Photographs taken from nearby hills and publicized on Monday showed the Holy Savior Cathedral stripped of its conical dome and cross that was perched on it. Other parts of the 19th century church, commonly known as Ghazanchetsots, were covered in scaffolding.
Azerbaijani authorities did not immediately comment on those changes. Karabakh’s human rights ombudsman, Gegham Stepanian, said they are trying to “distort” the appearance of the white stone church “under the guise of renovation works.”
The Armenian Foreign Ministry issued a statement condemning what it called an act of “vandalism aimed at depriving the Shushi Cathedral of its Armenian identity.”
“It’s noteworthy that Azerbaijan is carrying out actions at the Shushi Cathedral without consulting with the Armenian Apostolic Church, which clearly violates Armenian believers’ freedom of religion,” said the statement. “It is equally concerning that Azerbaijan has started to change the architectural appearance of the church before the launch of a UNESCO expert assessment mission.”
Senior Armenian lawmakers added their voice to the condemnation during a session of the National Assembly. Lilit Makunts, the parliamentary leader of the ruling My Step bloc, accused Baku of seeking to “eliminate all traces” of Armenian history and culture from territory occupied by the Azerbaijani army during last year’s war.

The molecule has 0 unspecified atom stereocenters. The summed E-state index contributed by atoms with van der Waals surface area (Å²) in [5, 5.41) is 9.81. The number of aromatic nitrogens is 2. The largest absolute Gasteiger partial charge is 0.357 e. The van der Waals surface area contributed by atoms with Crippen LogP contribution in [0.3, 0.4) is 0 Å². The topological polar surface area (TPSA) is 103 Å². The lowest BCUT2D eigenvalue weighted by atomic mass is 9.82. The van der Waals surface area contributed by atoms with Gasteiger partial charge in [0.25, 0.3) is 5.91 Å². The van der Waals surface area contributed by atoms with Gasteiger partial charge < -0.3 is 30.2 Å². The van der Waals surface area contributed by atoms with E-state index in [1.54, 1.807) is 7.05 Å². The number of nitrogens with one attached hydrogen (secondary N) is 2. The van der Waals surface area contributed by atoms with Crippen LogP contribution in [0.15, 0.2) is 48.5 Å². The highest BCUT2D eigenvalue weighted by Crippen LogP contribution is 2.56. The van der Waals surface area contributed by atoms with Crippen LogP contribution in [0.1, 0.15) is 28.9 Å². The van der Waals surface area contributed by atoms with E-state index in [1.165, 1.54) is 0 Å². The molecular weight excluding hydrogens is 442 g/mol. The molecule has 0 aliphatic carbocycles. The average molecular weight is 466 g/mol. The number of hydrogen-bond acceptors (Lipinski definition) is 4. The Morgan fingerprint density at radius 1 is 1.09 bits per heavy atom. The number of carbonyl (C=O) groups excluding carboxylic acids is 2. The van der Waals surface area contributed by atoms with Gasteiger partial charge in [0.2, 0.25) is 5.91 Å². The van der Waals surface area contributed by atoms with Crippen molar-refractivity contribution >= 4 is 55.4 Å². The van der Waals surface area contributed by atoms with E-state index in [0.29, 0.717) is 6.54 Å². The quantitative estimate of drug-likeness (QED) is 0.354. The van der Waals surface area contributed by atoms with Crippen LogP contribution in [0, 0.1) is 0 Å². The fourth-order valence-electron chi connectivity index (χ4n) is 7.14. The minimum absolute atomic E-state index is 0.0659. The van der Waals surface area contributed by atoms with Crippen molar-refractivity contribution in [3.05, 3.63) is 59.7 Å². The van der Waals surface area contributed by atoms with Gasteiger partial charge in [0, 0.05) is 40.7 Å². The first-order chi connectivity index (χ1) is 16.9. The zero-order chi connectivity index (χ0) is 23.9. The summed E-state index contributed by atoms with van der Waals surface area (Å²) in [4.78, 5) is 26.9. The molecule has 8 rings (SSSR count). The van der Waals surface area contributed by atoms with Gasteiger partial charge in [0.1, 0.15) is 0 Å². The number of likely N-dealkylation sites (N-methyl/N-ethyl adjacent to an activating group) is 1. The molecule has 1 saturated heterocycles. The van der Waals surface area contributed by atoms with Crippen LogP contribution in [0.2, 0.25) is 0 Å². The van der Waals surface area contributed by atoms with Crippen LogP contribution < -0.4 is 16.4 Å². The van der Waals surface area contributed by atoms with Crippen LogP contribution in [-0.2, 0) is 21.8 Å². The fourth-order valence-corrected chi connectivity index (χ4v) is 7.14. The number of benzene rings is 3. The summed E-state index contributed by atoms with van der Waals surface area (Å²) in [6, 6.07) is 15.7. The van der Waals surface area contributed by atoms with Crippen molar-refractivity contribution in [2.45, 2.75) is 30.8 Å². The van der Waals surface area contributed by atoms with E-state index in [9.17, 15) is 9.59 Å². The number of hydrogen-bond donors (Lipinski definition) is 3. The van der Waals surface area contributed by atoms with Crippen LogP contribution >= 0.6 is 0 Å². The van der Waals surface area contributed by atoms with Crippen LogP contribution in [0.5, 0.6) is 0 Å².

The Shushi cathedral was twice hit by long-range Azerbaijani missiles during the war. The missiles left a gaping hole on a lower roof of the church but did not damage its dome.
Azerbaijani forces captured the strategic town overlooking the Karabakh capital Stepanakert just days before a Russian-brokered ceasefire stopped the hostilities on November 10. Armenian officials have since repeatedly accused them of desecrating Armenian cemeteries, churches and other monuments in and around Karabakh.
Yerevan has also expressed serious concern about the fate of the medieval Dadivank monastery located in the Kelbajar district just west of Karabakh.
Although the district was handed over to Azerbaijan in late November, Russian peacekeeping forces set up a permanent post at Dadivank to protect Armenian clergymen remaining there. The peacekeepers also periodically escort Karabakh Armenian worshippers to the monastery for religious ceremonies.